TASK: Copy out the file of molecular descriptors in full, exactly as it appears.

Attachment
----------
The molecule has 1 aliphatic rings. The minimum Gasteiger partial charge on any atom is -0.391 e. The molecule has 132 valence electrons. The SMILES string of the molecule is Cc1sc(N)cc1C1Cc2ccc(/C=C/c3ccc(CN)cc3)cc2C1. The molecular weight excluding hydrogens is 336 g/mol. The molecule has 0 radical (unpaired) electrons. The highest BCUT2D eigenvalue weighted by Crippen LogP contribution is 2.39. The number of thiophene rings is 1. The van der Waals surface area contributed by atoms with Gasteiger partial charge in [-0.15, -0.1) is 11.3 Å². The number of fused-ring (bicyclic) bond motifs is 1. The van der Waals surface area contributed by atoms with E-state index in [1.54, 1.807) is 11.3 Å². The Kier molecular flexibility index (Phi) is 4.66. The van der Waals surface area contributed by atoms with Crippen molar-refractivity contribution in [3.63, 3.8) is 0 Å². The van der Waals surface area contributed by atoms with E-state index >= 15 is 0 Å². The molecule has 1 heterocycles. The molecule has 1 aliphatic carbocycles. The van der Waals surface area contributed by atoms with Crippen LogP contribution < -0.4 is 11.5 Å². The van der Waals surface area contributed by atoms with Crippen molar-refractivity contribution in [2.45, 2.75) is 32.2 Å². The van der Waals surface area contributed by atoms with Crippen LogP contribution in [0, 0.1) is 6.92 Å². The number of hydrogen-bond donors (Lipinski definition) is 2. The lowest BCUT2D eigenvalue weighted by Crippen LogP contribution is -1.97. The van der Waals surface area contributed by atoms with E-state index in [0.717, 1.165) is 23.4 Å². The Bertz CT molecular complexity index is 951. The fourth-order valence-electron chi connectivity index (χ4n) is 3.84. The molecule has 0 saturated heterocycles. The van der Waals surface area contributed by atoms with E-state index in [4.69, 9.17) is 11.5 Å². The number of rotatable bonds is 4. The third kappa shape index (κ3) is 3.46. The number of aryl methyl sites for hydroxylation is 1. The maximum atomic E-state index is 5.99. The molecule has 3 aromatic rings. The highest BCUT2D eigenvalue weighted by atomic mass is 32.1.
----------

The molecule has 1 aliphatic rings. The minimum Gasteiger partial charge on any atom is -0.391 e. The molecule has 132 valence electrons. The SMILES string of the molecule is Cc1sc(N)cc1C1Cc2ccc(/C=C/c3ccc(CN)cc3)cc2C1. The molecular weight excluding hydrogens is 336 g/mol. The molecule has 0 radical (unpaired) electrons. The highest BCUT2D eigenvalue weighted by Crippen LogP contribution is 2.39. The number of thiophene rings is 1. The van der Waals surface area contributed by atoms with Gasteiger partial charge in [-0.15, -0.1) is 11.3 Å². The number of fused-ring (bicyclic) bond motifs is 1. The van der Waals surface area contributed by atoms with E-state index in [1.54, 1.807) is 11.3 Å². The Kier molecular flexibility index (Phi) is 4.66. The van der Waals surface area contributed by atoms with Crippen molar-refractivity contribution in [3.63, 3.8) is 0 Å². The van der Waals surface area contributed by atoms with E-state index >= 15 is 0 Å². The molecule has 1 heterocycles. The molecule has 1 aliphatic carbocycles. The van der Waals surface area contributed by atoms with Crippen LogP contribution < -0.4 is 11.5 Å². The van der Waals surface area contributed by atoms with Crippen molar-refractivity contribution in [2.45, 2.75) is 32.2 Å². The van der Waals surface area contributed by atoms with Crippen LogP contribution in [0, 0.1) is 6.92 Å². The number of hydrogen-bond donors (Lipinski definition) is 2. The lowest BCUT2D eigenvalue weighted by Crippen LogP contribution is -1.97. The van der Waals surface area contributed by atoms with E-state index in [0.717, 1.165) is 23.4 Å². The Bertz CT molecular complexity index is 951. The fourth-order valence-electron chi connectivity index (χ4n) is 3.84. The molecule has 0 saturated heterocycles. The van der Waals surface area contributed by atoms with E-state index in [4.69, 9.17) is 11.5 Å². The number of rotatable bonds is 4. The third kappa shape index (κ3) is 3.46. The number of aryl methyl sites for hydroxylation is 1. The maximum atomic E-state index is 5.99. The molecule has 3 aromatic rings. The highest BCUT2D eigenvalue weighted by atomic mass is 32.1.